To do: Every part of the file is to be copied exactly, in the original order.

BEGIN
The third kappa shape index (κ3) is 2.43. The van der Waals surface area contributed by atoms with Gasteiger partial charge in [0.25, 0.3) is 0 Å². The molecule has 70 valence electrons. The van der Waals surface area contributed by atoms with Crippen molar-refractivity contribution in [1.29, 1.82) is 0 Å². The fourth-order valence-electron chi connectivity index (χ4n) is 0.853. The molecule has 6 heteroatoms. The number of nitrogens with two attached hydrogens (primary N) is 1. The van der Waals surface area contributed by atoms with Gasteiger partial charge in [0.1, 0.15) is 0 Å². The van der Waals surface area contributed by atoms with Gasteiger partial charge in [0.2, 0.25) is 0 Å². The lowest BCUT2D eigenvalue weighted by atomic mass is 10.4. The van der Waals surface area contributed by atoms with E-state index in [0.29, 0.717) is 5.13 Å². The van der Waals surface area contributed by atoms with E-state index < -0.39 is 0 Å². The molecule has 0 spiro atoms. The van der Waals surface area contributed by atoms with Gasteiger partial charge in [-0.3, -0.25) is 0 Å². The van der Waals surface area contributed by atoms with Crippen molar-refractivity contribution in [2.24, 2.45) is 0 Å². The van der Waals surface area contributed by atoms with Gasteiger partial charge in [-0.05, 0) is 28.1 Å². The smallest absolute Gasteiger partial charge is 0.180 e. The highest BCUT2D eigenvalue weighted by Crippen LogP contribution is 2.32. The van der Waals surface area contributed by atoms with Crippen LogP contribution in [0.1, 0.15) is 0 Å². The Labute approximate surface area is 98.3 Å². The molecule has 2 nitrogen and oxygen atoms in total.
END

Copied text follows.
The third kappa shape index (κ3) is 2.43. The van der Waals surface area contributed by atoms with Gasteiger partial charge in [0.25, 0.3) is 0 Å². The molecule has 70 valence electrons. The van der Waals surface area contributed by atoms with Crippen molar-refractivity contribution in [1.29, 1.82) is 0 Å². The fourth-order valence-electron chi connectivity index (χ4n) is 0.853. The molecule has 6 heteroatoms. The number of nitrogens with two attached hydrogens (primary N) is 1. The van der Waals surface area contributed by atoms with Gasteiger partial charge in [0.1, 0.15) is 0 Å². The van der Waals surface area contributed by atoms with Gasteiger partial charge in [0.2, 0.25) is 0 Å². The lowest BCUT2D eigenvalue weighted by atomic mass is 10.4. The van der Waals surface area contributed by atoms with E-state index in [0.29, 0.717) is 5.13 Å². The van der Waals surface area contributed by atoms with E-state index < -0.39 is 0 Å². The molecule has 0 spiro atoms. The van der Waals surface area contributed by atoms with Gasteiger partial charge in [-0.3, -0.25) is 0 Å². The van der Waals surface area contributed by atoms with Crippen molar-refractivity contribution in [2.24, 2.45) is 0 Å². The van der Waals surface area contributed by atoms with Gasteiger partial charge in [-0.05, 0) is 28.1 Å². The smallest absolute Gasteiger partial charge is 0.180 e. The highest BCUT2D eigenvalue weighted by Crippen LogP contribution is 2.32. The van der Waals surface area contributed by atoms with Crippen LogP contribution in [0.1, 0.15) is 0 Å². The Labute approximate surface area is 98.3 Å². The molecule has 2 nitrogen and oxygen atoms in total.